Curtains came down on the WEF meeting after five days of intense debate on rebuilding the global economy by world leaders and corporate honchos.
About 2,500 participants, including CEOs of almost all the Fortune 1,000 companies, and government heads discussed and brainstormed the future of the global economy after its worst recession since the World War II.
The 95-member strong Indian delegation at the centrally-heated Congress Centre, nestled in the snow-laden Alps, included Road Transport Minister Kamal Nath, Commerce and Industry Minister Anand Sharma and Planning Commission Deputy Chairman Montek Singh Ahluwalia.
Captains of Indian industry Vijay Mallaya, Rahul Bajaj, K P Singh, Chanda Kochhar, O P Bhatt, Sunil Bharti Mittal and Anand Mahindra spoke on how the emerging economies put up a better show, while the rich countries crumbled under the weight of the financial meltdown.
“India is now being seen as a land of opportunities.
There is an interest in India. India’s growth drivers are really more fundamental and advantageous (than in the rich nations),” said ICICI Bank’s MD & CEO Chanda Kochhar.
Even when there was a strong acceptance that the future belongs to Asia, the developed world unlikely to take it lying down. “They (the West) are not at peace with the idea that they are not going to grow,” while India and China continue to expand, Jamshed Godrej, said.
Bill Gates, Indra Nooyi and Standard Chartered Group Chief Executive Peter Sands were among the masters of the business universe, together debating at the Congress Centre and walking along the Davos promenade.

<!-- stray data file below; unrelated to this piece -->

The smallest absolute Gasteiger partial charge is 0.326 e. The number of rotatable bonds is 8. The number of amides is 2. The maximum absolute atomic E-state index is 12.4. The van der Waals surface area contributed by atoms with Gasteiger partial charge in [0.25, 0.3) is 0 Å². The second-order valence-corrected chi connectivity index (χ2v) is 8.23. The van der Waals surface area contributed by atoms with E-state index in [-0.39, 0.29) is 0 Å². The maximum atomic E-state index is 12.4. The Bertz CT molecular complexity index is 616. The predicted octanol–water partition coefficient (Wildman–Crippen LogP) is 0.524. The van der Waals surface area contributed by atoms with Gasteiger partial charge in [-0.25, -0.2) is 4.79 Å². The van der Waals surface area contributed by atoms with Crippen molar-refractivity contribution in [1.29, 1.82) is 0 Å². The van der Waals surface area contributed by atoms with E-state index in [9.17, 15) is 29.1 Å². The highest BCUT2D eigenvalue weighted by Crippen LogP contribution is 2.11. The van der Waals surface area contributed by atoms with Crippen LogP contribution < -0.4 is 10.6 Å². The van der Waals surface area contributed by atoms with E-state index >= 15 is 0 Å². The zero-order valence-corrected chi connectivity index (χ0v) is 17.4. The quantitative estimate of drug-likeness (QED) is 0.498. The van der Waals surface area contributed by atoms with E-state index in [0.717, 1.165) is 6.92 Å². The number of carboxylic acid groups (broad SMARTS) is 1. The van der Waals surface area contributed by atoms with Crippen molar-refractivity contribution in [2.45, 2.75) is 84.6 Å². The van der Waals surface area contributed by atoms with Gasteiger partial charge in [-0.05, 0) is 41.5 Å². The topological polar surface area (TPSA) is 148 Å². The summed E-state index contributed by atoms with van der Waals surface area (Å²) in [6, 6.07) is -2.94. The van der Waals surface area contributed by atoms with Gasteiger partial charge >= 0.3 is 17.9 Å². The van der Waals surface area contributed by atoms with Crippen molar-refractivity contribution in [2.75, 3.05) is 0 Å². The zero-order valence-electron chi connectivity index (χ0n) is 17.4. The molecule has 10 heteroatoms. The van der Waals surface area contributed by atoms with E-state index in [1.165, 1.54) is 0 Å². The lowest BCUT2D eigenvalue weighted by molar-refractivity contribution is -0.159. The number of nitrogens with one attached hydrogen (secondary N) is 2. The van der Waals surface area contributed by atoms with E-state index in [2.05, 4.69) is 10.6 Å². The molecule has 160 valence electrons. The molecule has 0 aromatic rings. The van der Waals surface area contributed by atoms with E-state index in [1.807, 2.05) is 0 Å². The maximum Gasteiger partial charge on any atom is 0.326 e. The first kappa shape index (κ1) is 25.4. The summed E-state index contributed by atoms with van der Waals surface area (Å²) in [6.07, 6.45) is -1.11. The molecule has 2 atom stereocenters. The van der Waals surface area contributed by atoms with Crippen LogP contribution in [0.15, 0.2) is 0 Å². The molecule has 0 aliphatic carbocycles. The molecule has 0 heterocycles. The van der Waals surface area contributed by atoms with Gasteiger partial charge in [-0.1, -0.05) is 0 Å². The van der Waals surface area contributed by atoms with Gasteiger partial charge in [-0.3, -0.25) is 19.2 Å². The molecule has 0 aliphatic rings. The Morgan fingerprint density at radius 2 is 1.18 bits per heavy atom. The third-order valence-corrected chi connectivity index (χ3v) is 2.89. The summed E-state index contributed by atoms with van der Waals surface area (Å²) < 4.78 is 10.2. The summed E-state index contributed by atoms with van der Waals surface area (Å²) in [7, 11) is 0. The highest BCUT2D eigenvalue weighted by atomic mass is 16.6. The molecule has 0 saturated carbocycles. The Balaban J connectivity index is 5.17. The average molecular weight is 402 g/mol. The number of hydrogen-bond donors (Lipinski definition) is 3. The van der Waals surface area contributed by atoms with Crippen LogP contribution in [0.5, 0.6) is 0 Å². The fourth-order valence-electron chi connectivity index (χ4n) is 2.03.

Bankers, known for dominating the Davos WEF annual meeting, found themselves cornered this time around. The public anger in the west arising out of unemployment and meltdown was conveyed to them by no less the French President Nicolas Sarkozy.
“Each of us must hold the conviction that the world of tomorrow cannot be the same as the world of yesterday...there are indecent behaviours that will no longer be tolerated by public opinion in any country ...there are excessive profits that will no longer by accepted,” Sarkozy said.
In a speech targeted against the rich bonuses to bankers, powered by government stimulus, Sarkozy said, “there are remuneration packages that will no longer be tolerated.... those who create jobs and wealth may earn a lot of money that is not shocking. But those who contribute to destroying jobs and wealth also earn a lot of money and is morally indefensible,” he said.
The Indian ministers told their western counterparts and business heads how the G20 must have a real say in the state of global economy.